We use surrogate data analysis to confirm the hypothesis that the recorded data are consistent with the nonlinear models we construct, and not consistent with simpler models. We also investigate the free-run dynamics of the model systems to see if the models exhibit features consistent with physiological characteristics observed independently in the respiratory recording. This involved modeling breathing patterns prior to a sigh and onset of a phenomenon called ”periodic breathing”; and comparing the period of ”cyclic amplitude modulation” of the free-run dynamics of the models and the period of the subsequent periodic breathing observed in respiration recording. The periods were consistent in six out of seven recordings.

##### MSC:

62P10 | Applications of statistics to biology and medical sciences; meta analysis |

92C30 | Physiology (general) |

37N25 | Dynamical systems in biology |

##### Keywords:

Radial basis modeling; Description length; Surrogate analysis; Infant respiratory patterns; Periodic breathing
PDF
BibTeX
XML
Cite

\textit{M. Small} and \textit{K. Judd}, Physica D 117, No. 1--4, 283--298 (1998; Zbl 1041.62523)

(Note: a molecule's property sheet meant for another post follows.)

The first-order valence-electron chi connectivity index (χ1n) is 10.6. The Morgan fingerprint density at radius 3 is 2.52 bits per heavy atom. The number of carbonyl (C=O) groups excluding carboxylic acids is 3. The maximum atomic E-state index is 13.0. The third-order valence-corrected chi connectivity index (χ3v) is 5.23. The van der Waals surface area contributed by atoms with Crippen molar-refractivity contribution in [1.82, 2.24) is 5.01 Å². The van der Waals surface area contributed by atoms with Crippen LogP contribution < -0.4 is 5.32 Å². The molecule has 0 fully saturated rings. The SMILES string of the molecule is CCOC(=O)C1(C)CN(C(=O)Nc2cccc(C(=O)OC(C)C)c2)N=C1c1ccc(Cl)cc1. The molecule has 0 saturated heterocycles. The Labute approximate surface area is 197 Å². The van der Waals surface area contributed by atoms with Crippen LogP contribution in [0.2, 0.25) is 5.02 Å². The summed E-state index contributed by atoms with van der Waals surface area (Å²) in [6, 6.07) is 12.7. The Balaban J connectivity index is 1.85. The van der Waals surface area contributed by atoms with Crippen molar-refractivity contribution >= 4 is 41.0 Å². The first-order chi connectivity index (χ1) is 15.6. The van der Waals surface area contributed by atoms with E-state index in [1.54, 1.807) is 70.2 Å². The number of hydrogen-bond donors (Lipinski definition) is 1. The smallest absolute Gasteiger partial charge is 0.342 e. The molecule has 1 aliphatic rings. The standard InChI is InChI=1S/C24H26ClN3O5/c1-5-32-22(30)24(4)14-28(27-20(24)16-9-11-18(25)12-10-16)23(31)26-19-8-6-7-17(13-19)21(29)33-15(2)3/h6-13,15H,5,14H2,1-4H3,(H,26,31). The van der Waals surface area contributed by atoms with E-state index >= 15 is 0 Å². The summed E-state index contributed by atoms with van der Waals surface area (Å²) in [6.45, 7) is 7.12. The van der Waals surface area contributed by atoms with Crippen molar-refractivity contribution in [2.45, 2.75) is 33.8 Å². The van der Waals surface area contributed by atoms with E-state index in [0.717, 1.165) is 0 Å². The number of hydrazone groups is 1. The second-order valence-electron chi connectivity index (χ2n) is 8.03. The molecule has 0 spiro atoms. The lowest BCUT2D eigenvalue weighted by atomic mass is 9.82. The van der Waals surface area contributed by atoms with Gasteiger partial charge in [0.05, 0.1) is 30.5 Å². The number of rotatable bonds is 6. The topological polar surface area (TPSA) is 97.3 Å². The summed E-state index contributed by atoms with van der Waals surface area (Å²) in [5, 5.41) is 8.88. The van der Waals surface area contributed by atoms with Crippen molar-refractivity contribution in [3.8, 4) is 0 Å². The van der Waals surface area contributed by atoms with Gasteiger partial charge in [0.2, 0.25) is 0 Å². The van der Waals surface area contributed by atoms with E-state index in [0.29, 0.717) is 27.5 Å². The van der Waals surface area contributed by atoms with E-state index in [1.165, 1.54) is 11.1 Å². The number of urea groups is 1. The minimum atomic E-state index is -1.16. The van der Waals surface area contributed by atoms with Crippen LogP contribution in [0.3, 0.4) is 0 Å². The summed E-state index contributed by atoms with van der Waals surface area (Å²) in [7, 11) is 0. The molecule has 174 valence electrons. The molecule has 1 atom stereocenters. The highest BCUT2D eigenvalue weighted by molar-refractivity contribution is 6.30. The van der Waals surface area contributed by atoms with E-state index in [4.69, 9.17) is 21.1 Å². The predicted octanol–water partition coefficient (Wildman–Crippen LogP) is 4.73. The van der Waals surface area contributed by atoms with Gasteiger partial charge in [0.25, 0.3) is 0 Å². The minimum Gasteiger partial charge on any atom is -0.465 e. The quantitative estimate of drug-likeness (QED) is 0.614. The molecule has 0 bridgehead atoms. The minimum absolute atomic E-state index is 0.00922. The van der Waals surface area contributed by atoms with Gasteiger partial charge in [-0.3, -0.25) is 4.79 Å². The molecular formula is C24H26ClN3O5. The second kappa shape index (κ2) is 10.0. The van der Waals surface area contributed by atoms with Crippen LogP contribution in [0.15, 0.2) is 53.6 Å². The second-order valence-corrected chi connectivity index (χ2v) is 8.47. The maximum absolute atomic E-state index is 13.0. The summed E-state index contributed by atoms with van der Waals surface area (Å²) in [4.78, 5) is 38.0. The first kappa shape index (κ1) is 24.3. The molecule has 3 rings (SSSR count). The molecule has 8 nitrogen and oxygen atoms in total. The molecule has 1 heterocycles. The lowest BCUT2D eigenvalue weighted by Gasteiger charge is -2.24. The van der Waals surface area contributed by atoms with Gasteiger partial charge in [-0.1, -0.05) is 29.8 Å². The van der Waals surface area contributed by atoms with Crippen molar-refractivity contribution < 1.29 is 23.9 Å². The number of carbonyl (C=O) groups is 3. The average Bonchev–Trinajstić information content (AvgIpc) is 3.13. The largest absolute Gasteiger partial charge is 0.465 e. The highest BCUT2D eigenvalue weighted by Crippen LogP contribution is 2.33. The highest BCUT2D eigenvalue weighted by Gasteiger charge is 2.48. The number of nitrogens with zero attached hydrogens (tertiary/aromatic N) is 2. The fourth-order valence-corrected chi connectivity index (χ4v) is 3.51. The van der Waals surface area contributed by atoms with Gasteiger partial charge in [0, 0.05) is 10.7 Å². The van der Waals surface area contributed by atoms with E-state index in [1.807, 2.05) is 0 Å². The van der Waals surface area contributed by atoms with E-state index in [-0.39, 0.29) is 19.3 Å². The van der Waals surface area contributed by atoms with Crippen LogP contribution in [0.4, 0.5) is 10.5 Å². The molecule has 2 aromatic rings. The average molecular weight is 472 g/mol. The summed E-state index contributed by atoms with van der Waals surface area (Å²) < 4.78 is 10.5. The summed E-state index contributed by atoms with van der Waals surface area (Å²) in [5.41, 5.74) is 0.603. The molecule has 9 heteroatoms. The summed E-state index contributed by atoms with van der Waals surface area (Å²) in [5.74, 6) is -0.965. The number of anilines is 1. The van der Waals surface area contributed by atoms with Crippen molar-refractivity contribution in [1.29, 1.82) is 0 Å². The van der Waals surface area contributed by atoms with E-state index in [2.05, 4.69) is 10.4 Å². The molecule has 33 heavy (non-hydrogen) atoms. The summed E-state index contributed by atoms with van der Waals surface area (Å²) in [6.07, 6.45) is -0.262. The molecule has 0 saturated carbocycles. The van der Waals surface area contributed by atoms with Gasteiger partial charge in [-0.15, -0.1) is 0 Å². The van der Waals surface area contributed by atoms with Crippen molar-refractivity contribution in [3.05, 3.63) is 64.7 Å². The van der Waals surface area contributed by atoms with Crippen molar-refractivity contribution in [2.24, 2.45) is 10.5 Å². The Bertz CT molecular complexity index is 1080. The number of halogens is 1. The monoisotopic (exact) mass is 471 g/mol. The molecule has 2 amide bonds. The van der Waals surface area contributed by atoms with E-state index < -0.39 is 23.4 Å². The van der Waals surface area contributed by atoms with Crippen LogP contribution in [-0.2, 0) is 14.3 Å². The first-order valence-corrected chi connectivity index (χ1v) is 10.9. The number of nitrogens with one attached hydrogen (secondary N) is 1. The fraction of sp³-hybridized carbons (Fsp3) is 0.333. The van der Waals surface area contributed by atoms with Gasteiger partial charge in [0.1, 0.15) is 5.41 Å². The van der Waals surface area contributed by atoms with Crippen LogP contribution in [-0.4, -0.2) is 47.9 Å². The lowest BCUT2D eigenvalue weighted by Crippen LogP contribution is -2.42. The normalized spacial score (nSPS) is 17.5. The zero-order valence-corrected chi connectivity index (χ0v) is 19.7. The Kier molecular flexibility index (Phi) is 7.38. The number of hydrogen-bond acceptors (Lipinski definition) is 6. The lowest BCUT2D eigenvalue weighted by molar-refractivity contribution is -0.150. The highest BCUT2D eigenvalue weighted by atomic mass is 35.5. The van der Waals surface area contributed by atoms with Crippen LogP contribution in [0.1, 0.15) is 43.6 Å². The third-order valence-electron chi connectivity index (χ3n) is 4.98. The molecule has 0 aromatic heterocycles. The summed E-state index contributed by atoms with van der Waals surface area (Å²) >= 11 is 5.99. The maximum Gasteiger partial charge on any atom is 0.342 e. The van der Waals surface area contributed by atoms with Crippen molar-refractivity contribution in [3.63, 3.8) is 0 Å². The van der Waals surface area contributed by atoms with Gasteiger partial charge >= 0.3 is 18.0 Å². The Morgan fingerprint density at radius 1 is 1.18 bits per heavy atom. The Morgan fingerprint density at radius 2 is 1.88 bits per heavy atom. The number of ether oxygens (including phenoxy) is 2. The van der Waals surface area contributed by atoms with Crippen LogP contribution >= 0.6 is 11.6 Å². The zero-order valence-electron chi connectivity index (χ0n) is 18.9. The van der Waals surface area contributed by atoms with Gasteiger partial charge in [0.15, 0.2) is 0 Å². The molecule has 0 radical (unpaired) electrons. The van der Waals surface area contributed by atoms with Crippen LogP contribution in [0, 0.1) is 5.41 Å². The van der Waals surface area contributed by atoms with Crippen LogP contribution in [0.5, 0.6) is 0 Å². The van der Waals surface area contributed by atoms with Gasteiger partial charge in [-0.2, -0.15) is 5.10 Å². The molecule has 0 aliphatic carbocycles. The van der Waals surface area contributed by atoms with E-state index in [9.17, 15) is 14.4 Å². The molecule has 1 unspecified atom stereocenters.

Full Text:
DOI

##### References:

[1] | Judd, K.; Mees, A., On selecting models for nonlinear time series, Physica D, 82, 426-444, (1995) · Zbl 0888.58034 |

[2] | M. Small, K. Judd, M. Lowe, S. Stick, Is breathing in infants chaotic? Dimension estimates for respiratory patterns during quiet sleep, J. Appl. Physiol., to appear. |

[3] | Small, M.; Judd, K.; Stick, S., Linear modelling techniques detect periodic respiratory behaviour in infants during regular breathing in quiet sleep, Am. J. resp. crit. care med., 153, A79, (1996) |

[4] | Theiler, J.; Eubank, S.; Longtin, A.; Galdrikian, B.; Farmer, J.D., Testing for nonlinearity in time series: the method of surrogate data, Physica D, 58, 77-94, (1992) · Zbl 1194.37144 |

[5] | Small, M.; Judd, K., Detecting nonlinearity in experimental data, Int. J. bifurc. & chaos, 8, (1998), in press |

[6] | Kelly, D.H.; Shannon, D.C., Periodic breathing in infants with near-miss sudden infant death syndrome, Pediatrics, 63, 355-360, (1979) |